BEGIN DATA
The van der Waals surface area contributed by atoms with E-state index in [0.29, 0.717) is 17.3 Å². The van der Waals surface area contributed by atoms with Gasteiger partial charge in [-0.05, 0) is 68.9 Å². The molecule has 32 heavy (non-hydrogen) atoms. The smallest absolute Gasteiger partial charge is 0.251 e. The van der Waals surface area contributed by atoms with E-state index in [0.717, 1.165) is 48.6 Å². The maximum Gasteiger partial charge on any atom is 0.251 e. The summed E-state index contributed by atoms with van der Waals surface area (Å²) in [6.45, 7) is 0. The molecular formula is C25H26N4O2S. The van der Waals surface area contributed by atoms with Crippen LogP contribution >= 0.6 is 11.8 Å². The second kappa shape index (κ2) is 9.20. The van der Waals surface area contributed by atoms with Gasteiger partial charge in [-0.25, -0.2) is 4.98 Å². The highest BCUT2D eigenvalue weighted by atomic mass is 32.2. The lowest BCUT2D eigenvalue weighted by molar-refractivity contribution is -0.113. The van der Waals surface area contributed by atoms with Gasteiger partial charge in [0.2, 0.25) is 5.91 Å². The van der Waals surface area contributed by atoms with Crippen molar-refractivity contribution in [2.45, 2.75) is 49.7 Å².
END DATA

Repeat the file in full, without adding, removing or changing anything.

The van der Waals surface area contributed by atoms with E-state index in [0.29, 0.717) is 17.3 Å². The van der Waals surface area contributed by atoms with Gasteiger partial charge in [-0.05, 0) is 68.9 Å². The molecule has 32 heavy (non-hydrogen) atoms. The smallest absolute Gasteiger partial charge is 0.251 e. The van der Waals surface area contributed by atoms with E-state index in [0.717, 1.165) is 48.6 Å². The maximum Gasteiger partial charge on any atom is 0.251 e. The summed E-state index contributed by atoms with van der Waals surface area (Å²) in [6.45, 7) is 0. The molecular formula is C25H26N4O2S. The van der Waals surface area contributed by atoms with Crippen LogP contribution >= 0.6 is 11.8 Å². The second kappa shape index (κ2) is 9.20. The van der Waals surface area contributed by atoms with Gasteiger partial charge in [-0.25, -0.2) is 4.98 Å². The highest BCUT2D eigenvalue weighted by atomic mass is 32.2. The lowest BCUT2D eigenvalue weighted by molar-refractivity contribution is -0.113. The van der Waals surface area contributed by atoms with Gasteiger partial charge in [0.2, 0.25) is 5.91 Å². The van der Waals surface area contributed by atoms with Crippen molar-refractivity contribution in [2.45, 2.75) is 49.7 Å².